In Burkina Faso, French is the only official language but up to 60-70 African languages are spoken among the 10 million population of people (Gadeli, 1999). Fulfulde and Jula have been given official recognition as national languages and were strongly used in government, education and administration though he regretted that the action of the revolutionary government did not succeed on a larger scale since the entire country is modelled towards French - oriented educational system.

In Tanzania, a country with about 33 million people, Gadeli (1999) reported that it operates a three-level model in its language policy. Local Tanzanian languages are spoken in the villages, Kiswahili is recognised as the African lingua franca and is used for national communication while English is used for international discourse and contacts. The local languages are neglected in the area of education. None is either a medium of instruction in school or a school subject and the speakers of these languages learn the African lingua franca Kiswahili and English in school. Gadeli (1999) further maintains that there is probably no African country which has succeded so well in promoting an African Lingua Franca like Tanzania but at the expense of its over 120 indigenous languages which are at various degrees of endangerment.

However, in Ghana, the picture is equally gloomy. Indigenous languages are not used as media of instruction for early literacy. Owu-Ewie (2006) reports that:

In May 2002, Ghana promulgated a law, which mandates the use of English language as the medium of instruction from primary one (grade one) to replace the use of a Ghanaian language as the medium of instruction for the first three years of schooling, and English as the medium of instruction from primary four (grade four) (p. 76).

However, at the post-primary level, most of the indigenous languages in the country are made to flourish and compete with each other in the domains of education, mass media, legislation and so on. English is the official language and the language of administration and legislation. At the level of West African School Certificate Examinations, ten indigenous languages; Ewe, Ga, Gonja, Akan (Twi and Fante), Nzema, Kasem, Dagbani, Ga-Adamgbe, Gurune and Dagaare have been recognised and examined. These languages are also encouraged to be taught and learnt as undergraduate courses in the countries leading Universities. Well-articulated corpus planning initiatives have been put in place such as the design of orthographies, production of literacy materials, dictionaries, grammar books, pedagogic books and the training of teachers, particularly at the University of Education, Winneba, to meet the manpower needs of teaching indigenous Ghanaian languages at all levels of education. In fact, Ghana is one of the few countries that has deliberate language-education planning where competencies are meant to be achieved in the indigenous languages.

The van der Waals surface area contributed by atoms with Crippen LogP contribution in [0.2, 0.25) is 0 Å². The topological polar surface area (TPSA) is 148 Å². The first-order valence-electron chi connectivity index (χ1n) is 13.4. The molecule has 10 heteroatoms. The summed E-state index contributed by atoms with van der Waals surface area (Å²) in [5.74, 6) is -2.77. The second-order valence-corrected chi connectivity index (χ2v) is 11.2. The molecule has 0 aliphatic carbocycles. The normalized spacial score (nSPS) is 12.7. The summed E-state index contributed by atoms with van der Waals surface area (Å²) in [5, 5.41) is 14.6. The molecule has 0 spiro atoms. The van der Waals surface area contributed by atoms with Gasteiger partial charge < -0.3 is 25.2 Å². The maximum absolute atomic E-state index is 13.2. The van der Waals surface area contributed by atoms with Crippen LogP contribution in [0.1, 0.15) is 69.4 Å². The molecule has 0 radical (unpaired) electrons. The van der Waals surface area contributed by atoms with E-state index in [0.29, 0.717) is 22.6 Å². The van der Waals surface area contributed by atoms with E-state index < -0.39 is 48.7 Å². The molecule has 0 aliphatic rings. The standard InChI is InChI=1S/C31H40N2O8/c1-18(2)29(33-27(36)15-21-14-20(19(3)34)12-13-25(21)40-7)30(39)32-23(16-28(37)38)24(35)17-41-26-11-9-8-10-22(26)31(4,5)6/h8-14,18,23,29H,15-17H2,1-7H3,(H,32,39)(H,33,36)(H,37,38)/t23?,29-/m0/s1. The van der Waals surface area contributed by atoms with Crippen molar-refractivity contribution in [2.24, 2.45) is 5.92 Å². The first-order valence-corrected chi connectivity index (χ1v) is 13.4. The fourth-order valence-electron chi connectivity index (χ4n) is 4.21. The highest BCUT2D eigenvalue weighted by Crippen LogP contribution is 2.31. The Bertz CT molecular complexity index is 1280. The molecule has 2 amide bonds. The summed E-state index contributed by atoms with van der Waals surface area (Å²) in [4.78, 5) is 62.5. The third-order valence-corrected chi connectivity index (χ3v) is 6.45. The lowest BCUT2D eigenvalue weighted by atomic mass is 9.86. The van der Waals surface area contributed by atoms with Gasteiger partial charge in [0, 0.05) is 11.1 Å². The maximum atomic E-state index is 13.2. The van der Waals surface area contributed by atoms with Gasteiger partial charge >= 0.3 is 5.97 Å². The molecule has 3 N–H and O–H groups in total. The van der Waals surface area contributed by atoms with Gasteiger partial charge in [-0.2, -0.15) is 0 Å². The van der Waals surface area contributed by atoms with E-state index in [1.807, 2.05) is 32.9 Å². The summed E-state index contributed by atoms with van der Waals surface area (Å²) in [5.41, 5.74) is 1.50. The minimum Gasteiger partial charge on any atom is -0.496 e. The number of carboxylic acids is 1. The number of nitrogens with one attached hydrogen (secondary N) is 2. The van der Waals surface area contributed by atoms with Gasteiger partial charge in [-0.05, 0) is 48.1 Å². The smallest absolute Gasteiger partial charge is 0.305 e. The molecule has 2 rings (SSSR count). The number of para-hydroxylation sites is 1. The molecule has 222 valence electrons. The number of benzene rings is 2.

The way forward

Viriri (2003) maintains that each language reflects a uni que view of the world,pattern of thought and culture.Every language represents a special way of viewing human experience and the world itself.Where minority languages are overwhelmed by ‘big’ languages,it is only through well-articulated language policy and planning that can arrest the imminent crisis of extinction of the minority languages.These languages should particularly be used in education as a way of recognizing their potentials.In this way,they will provide opportunities for students to develop both the skills and value systems needed for socilization (Emenanjo, 1985).

Mensah & Offiong (2004) uphold that the training of the mind in the understanding of the world around are best done and realised in the languages in which the students are more familiar.Hence,govertment saw it fit to prescibe that ‘the medium of instruction of the primary school is initially the mother tougue or the languag of the immediate community and at a later stage, English’ (NPE, 2008).